Field radios of some sort seem a bit more probable for a mathematician but I can't find any production numbers. Or it could be AA direction systems or radar or optics or various other possibilities.

Your other clues would suggest that he designed a computer of some sort, but I can't see 140,000 of them being issued for a disproportionately small number of divisional, corps and army staffs likely to use them or, more probably, written formulae or processes for rational analysis of a problem. But that would be in some sort of document, which would not be a 'piece' in general usage of that term and would still suffer the problem of there being rather more documents created than people who needed to use them, unless an awful lot were made for training. Anyway, documents don't qualify as hardware.

So I discount these possibilities and think I need to find 140,000 items of something of a military hardware nature produced by the Soviets during The Great Patriotic War, of which 120,000 were designed by the mystery man.

Is that a reasonable deduction?


BTW – a couple of years ago I have had a pleasure of working with a very best scientific collaborator in my entire intellectual life. He was an Aussie - a brilliant, gifted and so old-fashionably honest personality… Mansel Ismay was his name. I don’t know what happened with him. If you have some information, my dear Mr. Rising Sun, just launch a tiny note by our PM. I am assuring yoy that that piece of information will be highly appreciated. ;)

It's not a name I know. I am afraid that searching Google Australia did not reduce my ingorance, which must be one of the rare occasions that has happened. :D

Librarian
07-10-2008, 06:43 PM
I need more clues to solve what I suspect will be, for me, an insoluble problem as my knowledge of RKKA back room boys is even worse than my knowledge of RKKA front room boys, although I have heard of somebody called Zhukov.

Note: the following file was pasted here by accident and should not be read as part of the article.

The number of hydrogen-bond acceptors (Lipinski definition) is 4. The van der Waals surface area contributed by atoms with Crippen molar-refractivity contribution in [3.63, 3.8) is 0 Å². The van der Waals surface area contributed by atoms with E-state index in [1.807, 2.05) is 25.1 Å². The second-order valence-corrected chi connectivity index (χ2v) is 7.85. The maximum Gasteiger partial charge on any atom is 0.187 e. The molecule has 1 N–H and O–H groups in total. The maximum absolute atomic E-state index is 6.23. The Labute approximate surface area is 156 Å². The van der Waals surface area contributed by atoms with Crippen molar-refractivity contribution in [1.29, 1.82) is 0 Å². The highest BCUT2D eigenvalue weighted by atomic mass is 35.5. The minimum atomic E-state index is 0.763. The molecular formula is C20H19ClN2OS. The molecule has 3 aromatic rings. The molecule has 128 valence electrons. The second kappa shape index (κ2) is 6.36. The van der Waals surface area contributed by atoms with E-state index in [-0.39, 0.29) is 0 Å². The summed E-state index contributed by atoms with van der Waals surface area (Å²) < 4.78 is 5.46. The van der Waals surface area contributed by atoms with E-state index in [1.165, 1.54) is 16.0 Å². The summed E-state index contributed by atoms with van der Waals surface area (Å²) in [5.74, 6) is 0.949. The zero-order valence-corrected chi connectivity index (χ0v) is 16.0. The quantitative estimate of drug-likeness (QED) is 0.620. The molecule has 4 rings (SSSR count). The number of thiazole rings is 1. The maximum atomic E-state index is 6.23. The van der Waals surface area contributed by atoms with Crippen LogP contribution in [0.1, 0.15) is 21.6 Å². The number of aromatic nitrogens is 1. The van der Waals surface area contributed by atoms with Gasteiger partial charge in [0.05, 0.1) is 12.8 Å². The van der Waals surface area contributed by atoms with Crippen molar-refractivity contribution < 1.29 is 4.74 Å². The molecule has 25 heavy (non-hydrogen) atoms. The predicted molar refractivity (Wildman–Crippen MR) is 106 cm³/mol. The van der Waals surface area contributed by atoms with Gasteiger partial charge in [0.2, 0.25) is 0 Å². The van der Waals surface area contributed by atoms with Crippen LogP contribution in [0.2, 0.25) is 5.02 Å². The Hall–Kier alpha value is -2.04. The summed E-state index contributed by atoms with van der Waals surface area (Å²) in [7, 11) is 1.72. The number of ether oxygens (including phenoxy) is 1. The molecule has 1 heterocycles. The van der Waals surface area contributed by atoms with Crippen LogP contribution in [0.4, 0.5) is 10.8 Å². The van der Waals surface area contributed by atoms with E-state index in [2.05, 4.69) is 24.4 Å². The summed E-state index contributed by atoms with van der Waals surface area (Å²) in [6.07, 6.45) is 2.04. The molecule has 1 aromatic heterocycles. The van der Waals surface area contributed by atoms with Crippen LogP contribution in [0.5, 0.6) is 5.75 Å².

No problem, my dear Mr. Rising Sun – that’s why we are at this juncture! ;)

So here is another clue for you: our mysterious personality was also – amongst numerous additional duties! – a highly distinguished professor at the Bauman Moscow State Technical University, one of the oldest, largest and most distinguished technical universities on this planet. As a matter of fact, I think that he actually is mentioned somewhere on the university's home page:

http://www.bmstu.ru/


So I discount these possibilities and think I need to find 140,000 items of something of a military hardware nature produced by the Soviets during The Great Patriotic War, of which 120,000 were designed by the mystery man.

Is that a reasonable deduction?

Absolutely, my dear Mr. Rising Sun! And here is another tip for you: The use of those previously mentioned "pieces" dates to the early 14th century. ;)


I am afraid that searching Google Australia did not reduce my ingorance, which must be one of the rare occasions that has happened.

Oh, well… Never mind. You know, sometimes our inquiry upon our dearly beloved Google looks like that old story about the old man from Khartoum, who kept two black sheep in his room. "They remind me" – he said – "of two friends who are dead". But he never would tell us of whom... :roll:

In the meantime, as always – all the best! :)

sceadugenga
07-11-2008, 01:07 AM
Semyon Lavochkin:confused:

Rising Sun*
07-11-2008, 01:33 AM
Semyon Lavochkin:confused:

Maybe.

I've been working on the basis from the last clue that the mystery man was involved with rockets and that his design saw 120,000 units produced of a total of 140,000.

There aren't enough aircraft of a given type to get near those figures. http://en.wikipedia.org/wiki/Military_production_during_World_War_II#Military_a ircraft_of_all_types , so if it's Lavochkin he must also have designed something other than aircraft.